I had no idea what to expect when I first walked through a crowded Pepsi Arena in Albany, NY. I was barely 20 years old (fall of ’98? ’99?), and I felt like I was walking through a carnival. What was this place? Where did all of these people come from? And where had they been all my life?
I had my first veggie burrito created in the back of a van by a handsome dreadlocked hippie. I was struck in the back of the head by a handful of glowsticks. At the end of the night, everyone in my vicinity knew it was my first Phish show and they asked me what my favorite part was.
“Uhhhh, Bouncing Around the Room?” Of course it was. Derp.
Over the years, I’ve lost track of the ticket stubs, my favorite jams, the funny preshow moments—but I’ll never forget the memories Phish evokes, from the happy times spent with good friends to the stress of too many hours locked in a moving vehicle. I have loved everything about Phish culture and after a night in Hartford over the weekend, I wanted to write about what this band specifically means to me, especially since I don’t have the means to travel to see them like I used to.
Also I’m hoping that this post helps anyone who doesn’t quite GET it. Phish is not for everyone, but it’s a welcoming environment for anyone who wants to give it a go.
So what’s the big deal with Phish?
It means bumping into friends—old and new—in the lot. This past weekend, I saw an old friend from college. The last time I saw her? Was—you guessed it!—on Phish tour. You may not have the chance to see everyone, but all is forgiven because you’ll catch up later and discuss highlights.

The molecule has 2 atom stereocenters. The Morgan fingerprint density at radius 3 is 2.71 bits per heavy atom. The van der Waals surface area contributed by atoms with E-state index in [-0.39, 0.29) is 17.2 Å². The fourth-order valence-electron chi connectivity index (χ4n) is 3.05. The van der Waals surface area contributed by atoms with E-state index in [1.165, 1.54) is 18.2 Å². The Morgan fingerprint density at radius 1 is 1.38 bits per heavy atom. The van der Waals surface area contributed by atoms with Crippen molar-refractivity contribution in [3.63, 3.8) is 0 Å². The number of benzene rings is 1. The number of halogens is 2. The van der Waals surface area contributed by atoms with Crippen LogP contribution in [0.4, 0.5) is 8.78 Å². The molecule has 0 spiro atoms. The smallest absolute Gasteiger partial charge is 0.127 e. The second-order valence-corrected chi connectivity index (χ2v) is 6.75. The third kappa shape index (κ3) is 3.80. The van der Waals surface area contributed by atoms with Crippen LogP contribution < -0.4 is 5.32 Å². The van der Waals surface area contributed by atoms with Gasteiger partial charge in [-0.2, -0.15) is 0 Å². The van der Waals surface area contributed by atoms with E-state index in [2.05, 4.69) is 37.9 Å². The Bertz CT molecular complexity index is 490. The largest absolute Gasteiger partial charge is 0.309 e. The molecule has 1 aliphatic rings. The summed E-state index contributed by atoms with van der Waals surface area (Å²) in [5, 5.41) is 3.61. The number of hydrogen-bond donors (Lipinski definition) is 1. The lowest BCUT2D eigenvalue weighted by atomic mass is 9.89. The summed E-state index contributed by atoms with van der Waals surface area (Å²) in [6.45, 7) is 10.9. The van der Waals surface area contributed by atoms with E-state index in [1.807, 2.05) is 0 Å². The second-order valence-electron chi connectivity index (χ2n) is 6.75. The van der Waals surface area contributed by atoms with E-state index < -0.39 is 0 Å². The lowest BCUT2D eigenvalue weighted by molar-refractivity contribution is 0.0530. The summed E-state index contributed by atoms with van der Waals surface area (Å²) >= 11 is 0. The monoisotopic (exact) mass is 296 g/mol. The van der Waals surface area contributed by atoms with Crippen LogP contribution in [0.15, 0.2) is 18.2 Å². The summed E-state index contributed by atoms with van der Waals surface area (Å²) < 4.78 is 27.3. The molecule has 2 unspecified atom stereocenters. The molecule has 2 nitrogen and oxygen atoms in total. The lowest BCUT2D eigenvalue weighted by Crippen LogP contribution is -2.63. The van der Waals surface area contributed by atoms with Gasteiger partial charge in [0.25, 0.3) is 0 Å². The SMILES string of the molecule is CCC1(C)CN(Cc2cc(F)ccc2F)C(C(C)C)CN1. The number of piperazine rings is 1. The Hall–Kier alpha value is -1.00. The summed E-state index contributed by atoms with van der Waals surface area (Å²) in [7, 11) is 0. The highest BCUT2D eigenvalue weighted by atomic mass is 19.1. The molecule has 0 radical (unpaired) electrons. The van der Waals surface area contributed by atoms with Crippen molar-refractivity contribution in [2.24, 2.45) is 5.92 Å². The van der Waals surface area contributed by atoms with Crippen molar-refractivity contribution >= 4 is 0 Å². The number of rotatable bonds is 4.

It means you’ll always remember your first show.
You have a song in mind that you desperately want to hear. And when Phish plays the opening notes, you completely lose your mind.
It means you have a million pictures exactly like this on your camera:
And inexplicably this:
Inside jokes are everywhere—on t-shirts, on merch, on signs, in bathrooms. You’ll find yourself laughing at things that wouldn’t make sense outside of this world.
It means you get excited about food that might otherwise completely gross you out. You eat and drink from places that would never pass any sanitary requirements and you could care less.
Like everything else in life, Phish evolves and changes as the years go by. You notice families blowing bubbles and decorating their children in glowsticks and you start to imagine what it might look like for you to share the experience with your own little posse one day.
I hope Phish is around for many, many moons to come and that I always have the same love in my heart to share with this band. Because regardless of where I am in life, I never feel more at home than when I’m surrounded by my people, barefoot on a lawn in summer.